So, even more surprisingly perhaps, the English word ford has the same origin. Grimm's laws documented that words that began with 'p' or 'q' in Greek or Latim have mutated to start with 'f' in Germanic languages, so e.g.

pater (Latin) -> father

pisce (Latin) -> fish

pyre (Greek) -> fire

pente (Greek) -> five

quercus (Latin) -> fir (not the same tree, but the same word root)

pothi (Greek) -> foot

If you want to feed in anything more, you have an opportunity to do so in the Comments.

Permalink 2 comments (latest comment by Richard Walker, Tuesday, 10 Nov 2020, 22:15)
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## Hope

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Tonight Winter knocked at my door

But Spring was peeping over her shoulder.

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## One Liner

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Death. Is it just around the coroner?

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## Cheese comparison

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Is Ricotta hotter.

Or is Feta better?

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## Astronomical Mondegreen

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Edited by Richard Walker, Friday, 6 Nov 2020, 23:03

I heard this scientist going on about "Black coals in space", I thought hey look in my cellar.

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How to Make the World Add Up: Ten Rules for Thinking Differently, by Tim Harford.

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## De-existance

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Suppose I were to de-exist.

Would I be missed?

Permalink 1 comment (latest comment by Sarah Cox, Friday, 6 Nov 2020, 22:46)
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## What J. Caesar might have said, but didn’t

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I came, I saw, I concurred.

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## Playground Joke

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Q. What did the mummy firefly say to the baby firefly?

A. Glow baby, glow!

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## Double-Barrelled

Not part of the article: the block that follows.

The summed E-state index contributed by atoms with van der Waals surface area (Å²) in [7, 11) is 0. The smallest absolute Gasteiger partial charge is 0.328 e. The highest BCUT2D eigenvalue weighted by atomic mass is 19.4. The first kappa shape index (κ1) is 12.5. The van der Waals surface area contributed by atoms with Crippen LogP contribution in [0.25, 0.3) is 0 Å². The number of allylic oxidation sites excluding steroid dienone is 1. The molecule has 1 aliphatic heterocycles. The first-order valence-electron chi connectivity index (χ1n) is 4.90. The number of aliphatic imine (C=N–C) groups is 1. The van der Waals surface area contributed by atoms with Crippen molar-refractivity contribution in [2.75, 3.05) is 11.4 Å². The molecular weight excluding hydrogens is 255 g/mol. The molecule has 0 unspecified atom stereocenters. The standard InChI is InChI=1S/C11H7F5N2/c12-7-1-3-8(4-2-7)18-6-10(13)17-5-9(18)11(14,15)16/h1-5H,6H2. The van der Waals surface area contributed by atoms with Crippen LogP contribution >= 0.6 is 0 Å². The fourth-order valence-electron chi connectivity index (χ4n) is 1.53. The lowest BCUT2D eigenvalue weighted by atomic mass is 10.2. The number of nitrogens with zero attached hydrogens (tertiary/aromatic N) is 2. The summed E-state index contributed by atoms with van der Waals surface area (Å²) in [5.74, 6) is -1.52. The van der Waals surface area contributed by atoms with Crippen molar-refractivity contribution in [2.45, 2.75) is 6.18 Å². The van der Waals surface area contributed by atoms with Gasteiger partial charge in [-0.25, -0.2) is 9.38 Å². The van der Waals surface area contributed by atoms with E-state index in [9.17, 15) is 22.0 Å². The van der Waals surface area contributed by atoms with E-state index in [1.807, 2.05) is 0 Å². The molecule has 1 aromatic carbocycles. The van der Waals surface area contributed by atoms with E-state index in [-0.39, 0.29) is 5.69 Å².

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I was charmed to read a couple from Bridport with surnames White and Christmas have married to become the White-Christmasses.

Going further afield, there is Romanian surname Biban and a French one Thierry. I’ll leave you to work that one out.

Amazingly there is a French/German surname Dubel, and a surname Burled. So there could be a double-barrelled surname Dubel-Burled.

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## The Five Friends - A Poem

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Edited by Richard Walker, Wednesday, 4 Nov 2020, 02:54

There were five friends once

That met in a certain place

But a cruel wind came up one day

That sent them their separate ways.

And now they hope to meet again

But know not how nor when.

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## At the restaurant

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A, B, C, D and E went out for a meal. The restaurant was very crowded, but managed to vitamin.

Permalink 1 comment (latest comment by Fay Eskin, Tuesday, 10 Nov 2020, 19:13)
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## Knock-knock!

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Knock-knock!

Wanda

Wanda who?

Wanda who's kissing her now.

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## Is Smoking Good for You?

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The modern consensus is no, but early in the pandemic there appeared to be evidence that smoking protected against Covid-19. This seemed surprising, but when dealing with an unknown quantity conventional wisdom might be overturned. Perhaps the smoke kills virus particles, it’s plausible.

Here’s a study that compared test-confirmed Covid rates among hospital patients who smoked and those who did not.

The article abstract concluded

“Conclusions and relevance: Our cross sectional study in both COVID-19 out- and inpatients strongly suggests that daily smokers have a very much lower probability of developing symptomatic or severe SARS-CoV-2 infection as compared to the general population.”

Should I resume smoking after all these years?

No. As discussed here

the correlation is likely to be an example of Berkson’s paradox, not a real effect.

Smokers are more likely than non-smokers to need hospital treatment for reasons that are unconnected to Covid. So if you test everyone on a respiratory ward, a smaller proportion of the smokers will have Covid relative to the non-smokers.

But the idea that smoking could protect against infectious disease, and confer other other health benefits is old.

“During the London plague of 1665 children were instructed to smoke in their schoolrooms; and in 1882, in a Bolton outbreak of smallpox, tobacco was actually issued to all the residents of a workhouse.”

See

https://www.ncbi.nlm.nih.gov/pmc/articles/PMC1079499/

Permalink 1 comment (latest comment by Richard Walker, Tuesday, 3 Nov 2020, 21:47)